Letter 80 is a rich storehouse of all the themes of the novel. The three most significant themes discussed are male and female relationships, African and black American relationships, and personal independence. Concerning the second of these themes, you should be aware that Samuel and Nettie (now that Corrine is dead) are good missionaries, but they have no sense of place; they don't belong. They belong neither to the world of the European power structure nor to the traditional world of the black West African. They belong only to God and to one another. In the world of growing avarice and exploitation that is encroaching into the jungle, they are powerless. Samuel is disappointed that the Olinka never recognized them as blood brother and sister. In fact, the Olinka reject Samuel and Nettie, suspicious of their rejection of America's "progress" — motorcars, for example. Had Samuel and Nettie not have gotten married, they both may have ended up feeling completely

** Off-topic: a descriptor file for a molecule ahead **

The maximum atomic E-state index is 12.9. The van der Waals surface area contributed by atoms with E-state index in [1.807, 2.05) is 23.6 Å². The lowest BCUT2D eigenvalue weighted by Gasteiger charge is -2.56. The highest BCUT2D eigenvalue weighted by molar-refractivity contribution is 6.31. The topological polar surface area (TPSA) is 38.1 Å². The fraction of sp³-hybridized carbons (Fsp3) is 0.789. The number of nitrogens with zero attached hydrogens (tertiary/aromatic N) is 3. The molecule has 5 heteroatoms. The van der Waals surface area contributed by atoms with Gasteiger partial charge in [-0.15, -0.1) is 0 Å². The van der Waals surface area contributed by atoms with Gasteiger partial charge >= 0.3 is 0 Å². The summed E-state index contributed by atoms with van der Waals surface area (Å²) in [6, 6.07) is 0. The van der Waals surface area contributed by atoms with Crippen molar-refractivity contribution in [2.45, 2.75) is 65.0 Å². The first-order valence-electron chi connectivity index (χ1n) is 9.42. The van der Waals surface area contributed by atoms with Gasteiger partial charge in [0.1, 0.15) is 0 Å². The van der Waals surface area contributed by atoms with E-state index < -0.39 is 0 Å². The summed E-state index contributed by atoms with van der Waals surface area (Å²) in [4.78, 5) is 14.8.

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Du Bois, B. Du Bois, civil rights leader, European power structure, black American relationships